While Ernie has made very significant contributions in all of these areas, the reason we honor him here this evening is for his contributions, both directly and indirectly, to the EDA industry. It was during his term as an administrator that Ernie decided to change the direction of his research and move into a more applied field, in particular the physical design of circuits and systems. Such a radical change is not at all easy! Especially in the middle of one’s career, not to mention moving from a theoretical basis to a very practical one, where you really do have to start almost from scratch, developing new relationships and learning the ins and outs of building software systems. A key insight for Ernie came when he was visiting his friend and well-known circuit and system theorist Brockway MacMillan at Bell Laboratories in 1975. He was introduced to a group working on the automation of PCB placement and routing and he realized how useful his understanding of graph theory might be when applied to these problems. So Ernie began the transition by bringing his theoretical understanding to the physical design arena, initially with printed circuit boards and then to integrated circuits and systems. As Professor Alberto Sangiovanni-Vincentelli recalls: “When I first came to Berkeley in 1975 as a visitor in Ernie’s group, he opened my mind to many interesting and new problems in layout that combined both theory and a practical implementation.” Ernie’s early work on one-dimensional pin assignment and the introduction of the interval graph was critical, not only in the PCB area but also to channel routing as well. His work with Yoshimura of NEC on extending these ideas by introducing the use of the vertical constraint graph and applying them to channel routing resulted in a classical paper in the field and the basis for much work that followed in the area. But Professor Kuh and his students continued and expanded their work in the area, bringing together a variety of different approaches and forming them into a coherent and consistent body, and then polishing the results from both a theoretical as well as a practical perspective until the system really made sense. Soon we were to hear of entire physical design systems like BBL, BEAR, and PROUD. In fact, Ernie’s work on the PROUD system was one of the earliest practical applications of quadratic programming techniques to cell placement. With his student Dr. C. K. Cheng, now a faculty member at UC San Diego, Ernie pioneered the use of a resistive network analog for placement and for partitioning. His most recent contributions have been in the development of timing-driven physical design tools for Deep Submicron VLSI circuits, and for multichip modules, as well as the development of an accurate and efficient circuit and interconnect simulator. This research has also yielded software programs useful both in industry and in academia, including the zero-skew clock routing work with his student Dr. Rensong Tsay (now at IBM), the timing-driven placement work with Dr. Arvind Srinivasan, and the SWEC program, with Dr. Sheng Ling. More than any single contribution, I believe it is the tight and appropriate integration of timing simulation and analysis techniques with detailed layout that is the most significant part of the contribution here.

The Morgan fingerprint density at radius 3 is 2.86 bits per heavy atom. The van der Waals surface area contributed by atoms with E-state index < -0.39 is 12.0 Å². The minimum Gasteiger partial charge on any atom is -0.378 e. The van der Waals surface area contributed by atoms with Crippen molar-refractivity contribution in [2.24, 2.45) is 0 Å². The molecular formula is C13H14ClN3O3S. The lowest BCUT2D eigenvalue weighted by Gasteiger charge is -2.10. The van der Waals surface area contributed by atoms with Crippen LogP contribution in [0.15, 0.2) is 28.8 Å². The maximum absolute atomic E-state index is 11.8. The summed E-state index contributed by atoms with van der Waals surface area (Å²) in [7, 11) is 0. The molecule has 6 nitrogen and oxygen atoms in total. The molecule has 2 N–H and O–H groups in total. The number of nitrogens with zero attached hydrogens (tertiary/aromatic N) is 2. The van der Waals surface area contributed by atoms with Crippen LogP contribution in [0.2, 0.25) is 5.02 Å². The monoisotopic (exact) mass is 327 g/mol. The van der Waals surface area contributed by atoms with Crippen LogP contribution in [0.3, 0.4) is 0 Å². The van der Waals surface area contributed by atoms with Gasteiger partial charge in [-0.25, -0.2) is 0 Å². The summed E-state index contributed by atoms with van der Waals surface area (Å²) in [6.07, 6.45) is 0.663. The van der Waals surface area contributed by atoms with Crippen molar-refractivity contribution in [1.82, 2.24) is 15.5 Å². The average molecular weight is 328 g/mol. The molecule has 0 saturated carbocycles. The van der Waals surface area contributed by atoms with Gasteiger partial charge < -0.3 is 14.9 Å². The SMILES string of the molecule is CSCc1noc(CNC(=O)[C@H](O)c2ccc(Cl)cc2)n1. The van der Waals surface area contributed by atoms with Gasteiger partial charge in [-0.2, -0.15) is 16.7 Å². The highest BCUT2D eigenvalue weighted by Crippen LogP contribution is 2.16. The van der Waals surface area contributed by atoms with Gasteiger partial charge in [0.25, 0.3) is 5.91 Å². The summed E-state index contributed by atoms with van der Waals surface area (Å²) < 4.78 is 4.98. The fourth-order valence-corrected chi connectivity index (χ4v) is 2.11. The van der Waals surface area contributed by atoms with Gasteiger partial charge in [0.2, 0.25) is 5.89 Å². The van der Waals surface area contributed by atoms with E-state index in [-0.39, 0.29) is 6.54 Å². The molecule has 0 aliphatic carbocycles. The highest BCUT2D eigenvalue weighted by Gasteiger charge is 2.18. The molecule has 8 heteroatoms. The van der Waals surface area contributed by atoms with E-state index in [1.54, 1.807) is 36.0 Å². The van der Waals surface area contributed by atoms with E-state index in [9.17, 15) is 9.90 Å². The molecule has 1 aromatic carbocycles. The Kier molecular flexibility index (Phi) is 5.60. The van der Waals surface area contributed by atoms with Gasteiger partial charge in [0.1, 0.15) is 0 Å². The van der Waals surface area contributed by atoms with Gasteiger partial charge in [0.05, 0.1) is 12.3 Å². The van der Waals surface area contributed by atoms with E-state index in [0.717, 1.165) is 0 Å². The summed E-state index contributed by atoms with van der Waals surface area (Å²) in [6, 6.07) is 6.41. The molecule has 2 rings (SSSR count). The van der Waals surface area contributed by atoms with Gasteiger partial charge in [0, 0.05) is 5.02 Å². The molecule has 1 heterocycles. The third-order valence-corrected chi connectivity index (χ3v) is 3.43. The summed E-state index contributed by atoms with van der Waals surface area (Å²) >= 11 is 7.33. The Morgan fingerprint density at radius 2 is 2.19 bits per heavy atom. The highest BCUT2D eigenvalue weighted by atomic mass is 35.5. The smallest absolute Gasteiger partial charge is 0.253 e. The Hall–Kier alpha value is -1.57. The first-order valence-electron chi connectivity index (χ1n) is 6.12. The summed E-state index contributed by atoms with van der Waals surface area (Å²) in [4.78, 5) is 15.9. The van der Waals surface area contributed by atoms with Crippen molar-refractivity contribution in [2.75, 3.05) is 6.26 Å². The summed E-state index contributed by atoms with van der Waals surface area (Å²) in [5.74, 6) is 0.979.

In the mid 1970’s, Professor Kuh was invited to join the Board of Directors of the young EDA company ECAD. As Paul Huang, the principal technical founder of ECAD, told me, “We wanted to work with Professor Kuh because of his unquestionable personal integrity and because of the great respect he has in the research community throughout the world, but especially in Japan and the rest of Asia. He and his students had a very strong reputation for their research in physical design of integrated circuits at that time as well.” When ECAD merged with SDA Systems to form what became CADENCE Design Systems, Professsor Kuh remained on the Board of the new company and formed the first CADENCE Scientific Advisory Board. As a member of the CADENCE SAB during that period, I can say from personal experience that it was a real pleasure for all of us on the board to work with Ernie. He made sure the company derived all that it could from its SAB!

Of course, Professor Kuh has won many major awards for his research and his teaching as you can see from his resume, including the 1996 C&C Prize in Japan and the IEEE Education Medal. But perhaps the most visible and long-lasting reward for his efforts lives on in the form of his many successful students. As well as those mentioned above, they include Ben Ting and Nan Ping Chen, both of whom worked for many years at Hughes, Chi Ping Hsu and J.T. Li, now at Avant!, and Michael Jackson of Motorola. To his credit, many of his doctoral students have chosen academic careers in the EDA area, including Tim Cheng at UC Santa Barbara, Massoud Pedram at USC, and Wei Ming Dai at UC Santa Cruz.

So, in summary, on behalf of Mrs. Kaufman, EDAC, and all present here tonight, I am both pleased and honored to be able to present the Phil Kaufman Award to Professor Ernest Kuh, another who has played a central role in creating the EDA industry, through his teaching and his research, but perhaps most importantly through the generations of students he has mentored and who have carried his ideals, his values, and his passion for excellence throughout the academic community and the EDA industry.